Lots of signs of late summer. Beautiful fields of swaying wheat, lots of wildflowers, and the harvest being gathered in earnest. We stopped for our picnic at Toby's stone, a mounting block in memory of a local huntsman who loved the view. We could see why, and didn't think he would mind us sitting on it! Close to the roman road of Stane street, the signs took on a strangely Roman feel!

An excellent new cafe at Littleton Farm Upwaltham, was a great stop for lovely tea and cake. We recommend it!

Worth a visit if you have time are Bignor Roman Villa with its excellently preserved mosaics, and beautiful West Dean Gardens. Who knew that nearly 2000 years ago, mosaic creators were signing their work with initials or trademarks?!

Day 6... "Can we go in for a pint?"

"Certainly not! It's only 9.15 in the morning!". Today's South Downs Way walk took us from Whiteways down to Amberley and up and over to Washington! 7.8 miles of glorious walking which included the River Adur, wildflowers, gliders overhead launched below us at Parham airfield, a Spitfire doing barrel rolls, and great views all around.

Lots of friendly people to chat to, all loving the trail. Two places to visit around here would be the Amberley Chalk pits museum, and Parham House. We headed home after our 3 days walking, and will return in a few weeks for the next 3 days!

Day 7 was 7 miles from Washington to Upper Beeding. Great scenery, still lots of wildflowers around although the harvest is in and it feels a little more autumnal.

Chanctonbury Ring bronze age hill fort has stunning views, and remnants of a 6000 year old flint mine! The ring is also a ring of beech trees planted in 1760, and although many were destroyed in the 1987 hurricane, they have been replanted.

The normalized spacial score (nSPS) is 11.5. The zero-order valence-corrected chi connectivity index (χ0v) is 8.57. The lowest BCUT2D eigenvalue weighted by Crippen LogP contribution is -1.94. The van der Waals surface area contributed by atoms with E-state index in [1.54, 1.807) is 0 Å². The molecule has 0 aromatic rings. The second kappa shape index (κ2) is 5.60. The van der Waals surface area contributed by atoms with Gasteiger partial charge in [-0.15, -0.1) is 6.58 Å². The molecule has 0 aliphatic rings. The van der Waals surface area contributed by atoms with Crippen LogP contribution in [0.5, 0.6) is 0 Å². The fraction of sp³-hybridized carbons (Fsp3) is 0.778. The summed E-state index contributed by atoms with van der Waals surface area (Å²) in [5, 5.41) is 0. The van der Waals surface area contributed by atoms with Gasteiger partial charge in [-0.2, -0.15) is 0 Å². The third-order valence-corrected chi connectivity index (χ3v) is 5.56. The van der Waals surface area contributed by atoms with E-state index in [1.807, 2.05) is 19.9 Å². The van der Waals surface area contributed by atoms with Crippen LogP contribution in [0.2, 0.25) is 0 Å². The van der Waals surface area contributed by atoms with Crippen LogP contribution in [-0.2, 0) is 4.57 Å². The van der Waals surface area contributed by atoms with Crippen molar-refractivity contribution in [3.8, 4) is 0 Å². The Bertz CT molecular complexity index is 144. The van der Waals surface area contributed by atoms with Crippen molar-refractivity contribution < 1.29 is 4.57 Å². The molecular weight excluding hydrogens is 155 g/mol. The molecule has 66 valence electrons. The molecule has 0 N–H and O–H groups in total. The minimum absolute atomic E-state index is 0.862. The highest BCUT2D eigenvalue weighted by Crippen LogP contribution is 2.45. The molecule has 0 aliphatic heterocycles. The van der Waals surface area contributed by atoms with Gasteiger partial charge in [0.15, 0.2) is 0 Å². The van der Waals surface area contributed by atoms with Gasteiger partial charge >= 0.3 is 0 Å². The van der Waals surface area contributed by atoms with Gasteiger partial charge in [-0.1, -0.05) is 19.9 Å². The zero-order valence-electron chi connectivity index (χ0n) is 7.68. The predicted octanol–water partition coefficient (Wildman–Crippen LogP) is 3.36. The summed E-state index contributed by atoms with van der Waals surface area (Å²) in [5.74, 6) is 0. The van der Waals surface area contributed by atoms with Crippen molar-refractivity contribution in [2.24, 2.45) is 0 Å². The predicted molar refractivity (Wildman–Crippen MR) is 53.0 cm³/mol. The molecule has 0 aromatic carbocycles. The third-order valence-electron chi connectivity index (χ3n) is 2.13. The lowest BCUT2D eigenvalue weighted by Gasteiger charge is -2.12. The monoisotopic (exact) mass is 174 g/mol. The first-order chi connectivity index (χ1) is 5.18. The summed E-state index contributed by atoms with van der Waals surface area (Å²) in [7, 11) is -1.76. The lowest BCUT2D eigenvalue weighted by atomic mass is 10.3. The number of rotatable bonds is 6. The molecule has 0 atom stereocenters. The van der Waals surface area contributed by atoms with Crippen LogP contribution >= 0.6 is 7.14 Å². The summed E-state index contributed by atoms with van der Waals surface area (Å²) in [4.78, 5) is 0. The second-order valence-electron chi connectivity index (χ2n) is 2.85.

Steyning bowl is a beautiful downland valley, and St Botolphs church has a chancel arch over 1000 years old with traces of ancient paintings, and a rare Jacobean pulpit.

A free range pig farm with piglets made my day! This really is a wonderful walk. Then a drive to our camping base at the lovely Southdown Way campsite near Hassocks, which is run by the Lantern Trust and all profits go to their charity providing therapy and facilities for people with visual impairments and other disabilities. Of course we had to stop on the way for a celebratory pint at the quaint Jack and Jill Inn. More on Jack and Jill tomorrow!

Day 8 was quite a day! 10.5 miles and some big climbs, starting with Truleigh Hill, and it's Youth Hostel which was newly opened when I stayed in it on my first South Downs way walk in 1975! A map of the whole walk, showing the ascents and descents was on the wall. Alan said he would never have agreed to come if he had seen that first!

The day also included climbing up to Devil's Dyke and Ditchling Beacon, but the rewards were some gorgeous views and some curiosities. In Victorian times there was a funfair, cable car and funicular at the top of Devil's Dyke! Today the National Trust secondhand bookshop at Devils Dyke yielded several super books for our grandchildren…and then I realised I had to carry them for the rest of the day! The pub was closed, but brought back more memories of my friend Caroline and I in 1975 drinking lager and lime here after our climb. And yes… we were a little under age!